Find Creative Solutions

Every classroom contains students with a wide variety of learning styles. But creating content for kinesthetic learners, for instance, can be a challenge if you’re an auditory learner, because we all tend to default to our areas of strength. You can use lesson-sharing sites to find lessons and activities for all kinds of learning styles—and in the process, learn how to adapt your own content to various learning styles.

“I use a lot of language-arts task cards that I found on Share My Lesson because they get the kids up and moving,” says Maria Reierstad, a third-grade teacher in Rolling Meadows, Illinois. “I post them around the room and the kids walk around to find the right card. I can make up worksheets, but I don’t always think of things like that.” Since she started working with the task cards, though, Reierstad feels better prepared to creatively adapt lessons to meet the needs of her students.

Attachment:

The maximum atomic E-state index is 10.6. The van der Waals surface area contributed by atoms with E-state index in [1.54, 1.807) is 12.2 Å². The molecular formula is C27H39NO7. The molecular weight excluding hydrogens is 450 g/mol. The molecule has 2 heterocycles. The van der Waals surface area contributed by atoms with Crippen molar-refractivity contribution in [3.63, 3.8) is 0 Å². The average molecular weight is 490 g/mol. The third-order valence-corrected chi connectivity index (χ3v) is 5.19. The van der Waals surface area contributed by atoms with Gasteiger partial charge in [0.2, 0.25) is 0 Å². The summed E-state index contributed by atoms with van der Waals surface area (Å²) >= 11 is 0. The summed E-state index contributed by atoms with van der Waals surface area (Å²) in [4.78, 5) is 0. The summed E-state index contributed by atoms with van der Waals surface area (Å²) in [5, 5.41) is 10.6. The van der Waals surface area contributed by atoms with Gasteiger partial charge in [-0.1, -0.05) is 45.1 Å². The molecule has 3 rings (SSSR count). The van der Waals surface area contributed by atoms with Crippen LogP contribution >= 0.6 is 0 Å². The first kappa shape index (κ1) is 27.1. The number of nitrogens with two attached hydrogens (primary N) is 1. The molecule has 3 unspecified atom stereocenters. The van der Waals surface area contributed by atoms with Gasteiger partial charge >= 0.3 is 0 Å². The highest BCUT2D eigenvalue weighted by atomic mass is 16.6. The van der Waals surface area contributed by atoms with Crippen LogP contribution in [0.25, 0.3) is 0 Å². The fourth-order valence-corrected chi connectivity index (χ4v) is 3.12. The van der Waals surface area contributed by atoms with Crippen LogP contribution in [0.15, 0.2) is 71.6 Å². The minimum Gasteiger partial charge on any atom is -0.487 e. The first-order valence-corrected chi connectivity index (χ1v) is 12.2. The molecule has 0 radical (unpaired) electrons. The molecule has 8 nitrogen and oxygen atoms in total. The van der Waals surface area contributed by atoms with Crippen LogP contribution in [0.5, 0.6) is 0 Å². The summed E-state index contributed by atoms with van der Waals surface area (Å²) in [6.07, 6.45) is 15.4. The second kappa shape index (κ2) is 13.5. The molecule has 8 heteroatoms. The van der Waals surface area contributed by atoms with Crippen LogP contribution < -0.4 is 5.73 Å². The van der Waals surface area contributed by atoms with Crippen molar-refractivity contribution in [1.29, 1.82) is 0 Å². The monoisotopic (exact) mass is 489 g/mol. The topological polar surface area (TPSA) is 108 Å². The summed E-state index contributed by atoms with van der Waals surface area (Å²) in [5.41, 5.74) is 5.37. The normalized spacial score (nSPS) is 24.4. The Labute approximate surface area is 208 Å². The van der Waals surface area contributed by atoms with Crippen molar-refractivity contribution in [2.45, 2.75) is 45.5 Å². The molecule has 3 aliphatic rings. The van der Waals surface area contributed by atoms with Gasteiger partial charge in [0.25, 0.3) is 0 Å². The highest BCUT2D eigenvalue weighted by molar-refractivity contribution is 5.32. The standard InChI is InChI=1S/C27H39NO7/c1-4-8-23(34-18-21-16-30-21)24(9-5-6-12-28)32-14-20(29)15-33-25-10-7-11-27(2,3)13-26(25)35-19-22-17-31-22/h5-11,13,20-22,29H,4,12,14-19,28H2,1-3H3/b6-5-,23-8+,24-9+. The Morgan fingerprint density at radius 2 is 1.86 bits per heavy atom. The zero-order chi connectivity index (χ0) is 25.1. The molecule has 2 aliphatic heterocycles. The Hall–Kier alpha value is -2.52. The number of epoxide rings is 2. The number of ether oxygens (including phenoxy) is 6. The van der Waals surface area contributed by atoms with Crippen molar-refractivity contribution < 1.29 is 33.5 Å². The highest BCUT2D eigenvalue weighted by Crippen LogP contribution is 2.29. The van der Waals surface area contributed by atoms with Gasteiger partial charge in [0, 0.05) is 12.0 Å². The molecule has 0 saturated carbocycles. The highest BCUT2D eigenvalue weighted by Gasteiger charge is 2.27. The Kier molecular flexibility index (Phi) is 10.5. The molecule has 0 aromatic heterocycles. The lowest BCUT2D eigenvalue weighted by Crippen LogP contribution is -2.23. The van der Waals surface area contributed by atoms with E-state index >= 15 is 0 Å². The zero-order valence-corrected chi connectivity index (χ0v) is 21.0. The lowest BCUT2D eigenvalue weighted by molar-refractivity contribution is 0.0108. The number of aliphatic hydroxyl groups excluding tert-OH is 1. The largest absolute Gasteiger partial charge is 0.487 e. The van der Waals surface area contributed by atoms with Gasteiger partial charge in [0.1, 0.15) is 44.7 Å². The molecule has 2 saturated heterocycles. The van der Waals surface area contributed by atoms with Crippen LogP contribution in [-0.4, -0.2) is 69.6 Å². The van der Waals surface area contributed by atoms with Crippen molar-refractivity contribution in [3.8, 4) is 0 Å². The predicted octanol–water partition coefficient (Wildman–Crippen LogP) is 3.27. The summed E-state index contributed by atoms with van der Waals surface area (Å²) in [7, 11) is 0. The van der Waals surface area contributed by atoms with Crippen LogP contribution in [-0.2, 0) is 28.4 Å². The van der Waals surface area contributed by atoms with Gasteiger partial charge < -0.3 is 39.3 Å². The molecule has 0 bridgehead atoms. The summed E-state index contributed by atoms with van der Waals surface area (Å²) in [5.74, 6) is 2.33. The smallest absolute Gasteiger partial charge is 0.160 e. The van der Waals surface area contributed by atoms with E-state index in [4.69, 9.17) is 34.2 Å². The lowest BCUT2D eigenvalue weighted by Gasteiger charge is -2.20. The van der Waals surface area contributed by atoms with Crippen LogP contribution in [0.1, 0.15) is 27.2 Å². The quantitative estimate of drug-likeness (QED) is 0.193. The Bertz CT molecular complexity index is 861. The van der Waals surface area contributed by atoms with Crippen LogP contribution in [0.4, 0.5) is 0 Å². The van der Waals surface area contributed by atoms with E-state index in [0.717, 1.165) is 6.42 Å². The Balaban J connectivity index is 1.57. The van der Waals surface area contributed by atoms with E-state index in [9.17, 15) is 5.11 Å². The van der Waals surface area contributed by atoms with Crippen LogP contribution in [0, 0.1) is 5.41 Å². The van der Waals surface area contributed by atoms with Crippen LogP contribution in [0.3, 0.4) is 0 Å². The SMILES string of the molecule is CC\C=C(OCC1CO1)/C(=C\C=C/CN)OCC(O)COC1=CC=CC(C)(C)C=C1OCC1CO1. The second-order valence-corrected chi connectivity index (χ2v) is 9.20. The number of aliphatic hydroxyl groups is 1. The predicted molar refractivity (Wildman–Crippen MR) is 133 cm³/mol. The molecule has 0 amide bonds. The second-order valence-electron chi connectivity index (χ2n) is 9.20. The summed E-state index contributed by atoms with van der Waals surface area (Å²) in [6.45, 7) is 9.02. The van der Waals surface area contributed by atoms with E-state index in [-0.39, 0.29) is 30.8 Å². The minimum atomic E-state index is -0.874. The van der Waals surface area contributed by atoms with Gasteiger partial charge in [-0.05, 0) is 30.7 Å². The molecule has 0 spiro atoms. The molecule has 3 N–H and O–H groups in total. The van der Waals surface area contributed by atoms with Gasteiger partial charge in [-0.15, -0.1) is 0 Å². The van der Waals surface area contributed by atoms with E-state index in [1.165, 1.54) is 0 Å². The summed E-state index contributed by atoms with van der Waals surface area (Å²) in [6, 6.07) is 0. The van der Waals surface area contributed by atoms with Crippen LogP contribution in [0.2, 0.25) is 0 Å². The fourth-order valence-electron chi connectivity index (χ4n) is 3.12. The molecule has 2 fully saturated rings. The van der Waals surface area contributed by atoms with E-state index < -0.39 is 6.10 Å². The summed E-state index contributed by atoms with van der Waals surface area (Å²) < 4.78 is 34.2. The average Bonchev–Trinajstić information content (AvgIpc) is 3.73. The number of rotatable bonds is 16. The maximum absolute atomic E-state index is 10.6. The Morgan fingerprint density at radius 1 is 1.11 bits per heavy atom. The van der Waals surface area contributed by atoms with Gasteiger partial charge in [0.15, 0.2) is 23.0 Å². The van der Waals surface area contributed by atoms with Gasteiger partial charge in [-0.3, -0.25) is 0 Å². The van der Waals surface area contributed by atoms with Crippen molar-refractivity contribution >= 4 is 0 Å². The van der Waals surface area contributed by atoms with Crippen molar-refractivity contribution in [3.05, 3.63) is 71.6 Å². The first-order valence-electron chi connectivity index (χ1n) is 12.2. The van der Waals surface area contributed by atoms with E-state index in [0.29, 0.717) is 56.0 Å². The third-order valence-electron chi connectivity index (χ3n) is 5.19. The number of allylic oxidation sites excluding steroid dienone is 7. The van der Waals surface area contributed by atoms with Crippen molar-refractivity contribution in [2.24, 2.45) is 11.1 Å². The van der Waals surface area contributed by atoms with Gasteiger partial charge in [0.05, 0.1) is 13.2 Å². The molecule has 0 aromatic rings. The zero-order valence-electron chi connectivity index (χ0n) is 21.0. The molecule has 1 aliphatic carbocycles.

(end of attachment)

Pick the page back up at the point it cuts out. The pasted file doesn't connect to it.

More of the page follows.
Increase Your Efficency

The best lesson-sharing sites allow you to spend your time on the things that you truly enjoy, instead of laboring over tasks you have little interest in. A teacher who loves literature but isn’t very interested in creating crafts, for example, can use these sites to quickly find holiday and unit-appropriate crafts—and devote the bulk of her time to pulling together a top-notch reading collection. She might even use her time to develop lists of nonfiction books that meet Common Core standards, and upload that content to a lesson-sharing site to share with other teachers. Win-win!

Learning From the Best

Lesson-sharing sites connect you with motivated, creative teachers across the country. Many teachers report networking with other educators via the sites, then continuing the relationship (and professional learning opportunities) across other mediums. “A lot of people who post things on lesson-sharing sites also have their own blogs, where they share ideas, lesson plans, and
projects,” says Fehring.